Methacrolein (MACR) is an abundant multifunctional carbonyl compound with highreactivity in the atmosphere. In this study, we investigated the hydroxyl radical initiatedoxidation of MACR at various NO/MACR ratios (0 to 4.04) and relative humidities (< 3% to80%) using a flow tube. Meanwhile, a box model based on the Master Chemical Mechanismwas performed to test our current understanding of the mechanism. In contrast to thereasonable predictions for hydroxyacetone production, the modeled yields of formaldehyde(HCHO) were twice higher than the experimental results. The discrepancy was ascribed tothe existence of unconsidered non-HCHO forming channels in the chemistry of CH3C(=CH2)OO., which account for approx. 50%. In addition, the production of hydroxyacetoneand HCHO were affected by water vapor as well as the initial NO/MACR ratio. The yields ofHCHO were higher under humid conditions than that under dry condition. The yields ofhydroxyacetone were higher under humid conditions at low-NOx level, while lower athigh-NOx level. The reasonable explanation for the lower hydroxyacetone yield underhumid conditions at high-NOx level is that water vapor promotes the production ofmethacrolein nitrate in the reaction of HOCH2C(CH3)(OO.)CHO with NO due to the peroxyradical-water complex formation, which was evidenced by calculational results. And theminimum equilibrium constant of this water complex formation was estimated to be1.89 × 10−18 cm3/molecule. These results provide new insights into the MACR oxidationmechanismand the effects of water vapor.
Peroxyacetic acid (PAA, CH3C(O)OOH) plays an important role in atmospheric chemistry, serving as reactive oxidant and affecting radical recycling. However, previous studies revealed an obvious gap between modelled and observed concentrations of atmospheric PAA, which may be partly ascribed to the uncertainty in the kinetics and mechanism of OH-oxidation. In this study, we measured the rate constant of OH radical reaction with PAA (kPAA+OH) and investigated the products in order to develop a more robust atmospheric PAA chemistry. Using the relative rates technique and employing toluene and metaxylene as reference compounds, the kPAA+OH was determined to be (9.4-11.9)*10-12 cm3 molecule-1 s-1 at 298 K and 1 atm, which is about (2.5-3.2) times larger than that parameter used in Master Chemical Mechanism v3.3.1 (MCM v3.3.1) (3.70*10-12 cm3 molecule-1 s-1). Incorporation of a box model and MCM v3.3.1 with revised PAA chemistry represented a better simulation of atmospheric PAA observed during Wangdu Campaign 2014, a rural site in North China Plain. It is found that OH-oxidation is an important sink of atmospheric PAA in this rural area, accounting for ~30% of the total loss. Moreover, the major terminal products of PAA-OH reaction were identified as formaldehyde (HCHO) and formic acid (HC(O)OH). The modelled results show that both primary and secondary chemistry play an important role in the large HCHO and HC(O)OH formation under experimental conditions. There should exist the channel of methyl H-abstraction for PAA-OH reaction, which may also provide routes to HCHO and HC(O)OH formation.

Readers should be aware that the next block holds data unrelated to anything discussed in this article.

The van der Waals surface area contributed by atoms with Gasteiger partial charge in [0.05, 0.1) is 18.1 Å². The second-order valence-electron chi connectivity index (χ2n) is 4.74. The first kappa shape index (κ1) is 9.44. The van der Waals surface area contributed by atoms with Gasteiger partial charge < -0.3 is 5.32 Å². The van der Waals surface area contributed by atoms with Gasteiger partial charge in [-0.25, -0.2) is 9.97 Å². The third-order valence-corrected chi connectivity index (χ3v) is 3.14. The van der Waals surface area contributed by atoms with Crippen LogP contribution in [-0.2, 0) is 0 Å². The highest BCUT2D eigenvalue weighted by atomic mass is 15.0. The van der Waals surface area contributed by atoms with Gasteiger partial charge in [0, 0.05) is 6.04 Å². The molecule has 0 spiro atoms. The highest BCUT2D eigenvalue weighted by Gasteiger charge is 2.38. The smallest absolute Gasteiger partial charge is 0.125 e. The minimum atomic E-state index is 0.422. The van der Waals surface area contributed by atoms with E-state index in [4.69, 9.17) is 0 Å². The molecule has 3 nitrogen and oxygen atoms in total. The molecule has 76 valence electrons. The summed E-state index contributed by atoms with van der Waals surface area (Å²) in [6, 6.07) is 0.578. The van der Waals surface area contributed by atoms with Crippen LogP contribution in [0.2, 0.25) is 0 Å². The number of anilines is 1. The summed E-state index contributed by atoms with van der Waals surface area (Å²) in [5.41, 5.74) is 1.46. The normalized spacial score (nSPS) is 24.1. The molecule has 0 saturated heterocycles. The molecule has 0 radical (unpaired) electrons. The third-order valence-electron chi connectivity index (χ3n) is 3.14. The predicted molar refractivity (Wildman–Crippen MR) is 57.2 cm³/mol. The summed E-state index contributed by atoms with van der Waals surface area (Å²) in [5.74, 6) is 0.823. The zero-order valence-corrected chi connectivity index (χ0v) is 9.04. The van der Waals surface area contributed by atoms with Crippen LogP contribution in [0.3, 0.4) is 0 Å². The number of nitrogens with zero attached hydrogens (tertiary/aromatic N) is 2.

The heterogeneous oxidation of sulfur dioxide (SO2) on a-Al2O3 particles was investigated using a flow reactor coupled with a transmission-Fourier transform infrared (T-FTIR) spectrometer at different relative humidities (RH) in the absence or presence of hydrogen peroxide (H2O2), with an emphasis on the saturation coverage of SO2 and the timescale on which the reaction reaches saturation. It is found that the saturation coverage of SO2 in the absence of H2O2 increases with rising RH due to the hydrolysis of SO2 by surface adsorbed water. However, the reaction ultimately reaches saturation since the produced sulfite/bisulfite cannot be further converted to sulfate/bisulfate in the absence of oxidants. In addition, the presence of H2O2 can significantly increase the saturation coverage of SO2 by efficiently oxidizing sulfite/bisulfite to sulfate/bisulfate. Under humid conditions, adsorbed water facilitates the hydrolysis of SO2 and mitigates the increase of surface acidity, which can inhibit the hydrolysis of SO2. Hence, in the presence of H2O2, the saturation coverage of SO2 as well as the time of reaction reaching saturation increases with rising RH and the surface is not saturated on the timescale of the experiments (40 h) at 60% RH. Furthermore, the increase of saturation coverage of SO2 in the presence of H2O2 was observed on chemically inactive SiO2 particles, indicating that the hydrolysis of SO2 and subsequent oxidation by H2O2 likely occurs on other types of particles. Our findings are of importance for understanding the role of water vapor and trace gases (e.g., H2O2) in the heterogeneous reaction of SO2 in the atmosphere.